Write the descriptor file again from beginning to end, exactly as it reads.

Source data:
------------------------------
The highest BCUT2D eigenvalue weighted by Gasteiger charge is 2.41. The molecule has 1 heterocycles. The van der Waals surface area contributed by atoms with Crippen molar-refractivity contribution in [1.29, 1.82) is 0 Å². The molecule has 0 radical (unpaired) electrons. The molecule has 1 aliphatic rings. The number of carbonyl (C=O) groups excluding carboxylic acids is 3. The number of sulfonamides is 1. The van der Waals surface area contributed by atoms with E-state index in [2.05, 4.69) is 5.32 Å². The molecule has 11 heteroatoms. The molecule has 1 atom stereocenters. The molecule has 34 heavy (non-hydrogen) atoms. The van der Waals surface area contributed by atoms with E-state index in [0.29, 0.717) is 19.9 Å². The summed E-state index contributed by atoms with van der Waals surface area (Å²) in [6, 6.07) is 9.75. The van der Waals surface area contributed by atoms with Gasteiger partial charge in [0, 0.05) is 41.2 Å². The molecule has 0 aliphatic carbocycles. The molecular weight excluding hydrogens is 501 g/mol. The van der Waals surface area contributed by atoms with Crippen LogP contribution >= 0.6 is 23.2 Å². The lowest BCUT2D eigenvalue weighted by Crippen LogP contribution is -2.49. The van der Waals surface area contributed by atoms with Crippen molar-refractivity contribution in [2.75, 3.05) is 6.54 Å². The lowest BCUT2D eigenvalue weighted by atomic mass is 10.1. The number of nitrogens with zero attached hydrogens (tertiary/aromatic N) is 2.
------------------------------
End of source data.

The highest BCUT2D eigenvalue weighted by Gasteiger charge is 2.41. The molecule has 1 heterocycles. The van der Waals surface area contributed by atoms with Crippen molar-refractivity contribution in [1.29, 1.82) is 0 Å². The molecule has 0 radical (unpaired) electrons. The molecule has 1 aliphatic rings. The number of carbonyl (C=O) groups excluding carboxylic acids is 3. The number of sulfonamides is 1. The van der Waals surface area contributed by atoms with E-state index in [2.05, 4.69) is 5.32 Å². The molecule has 11 heteroatoms. The molecule has 1 atom stereocenters. The molecule has 34 heavy (non-hydrogen) atoms. The van der Waals surface area contributed by atoms with E-state index in [0.29, 0.717) is 19.9 Å². The summed E-state index contributed by atoms with van der Waals surface area (Å²) in [6, 6.07) is 9.75. The van der Waals surface area contributed by atoms with Gasteiger partial charge in [0, 0.05) is 41.2 Å². The molecule has 0 aliphatic carbocycles. The molecular weight excluding hydrogens is 501 g/mol. The van der Waals surface area contributed by atoms with Crippen LogP contribution >= 0.6 is 23.2 Å². The lowest BCUT2D eigenvalue weighted by Crippen LogP contribution is -2.49. The van der Waals surface area contributed by atoms with Crippen molar-refractivity contribution in [2.75, 3.05) is 6.54 Å². The lowest BCUT2D eigenvalue weighted by atomic mass is 10.1. The number of nitrogens with zero attached hydrogens (tertiary/aromatic N) is 2.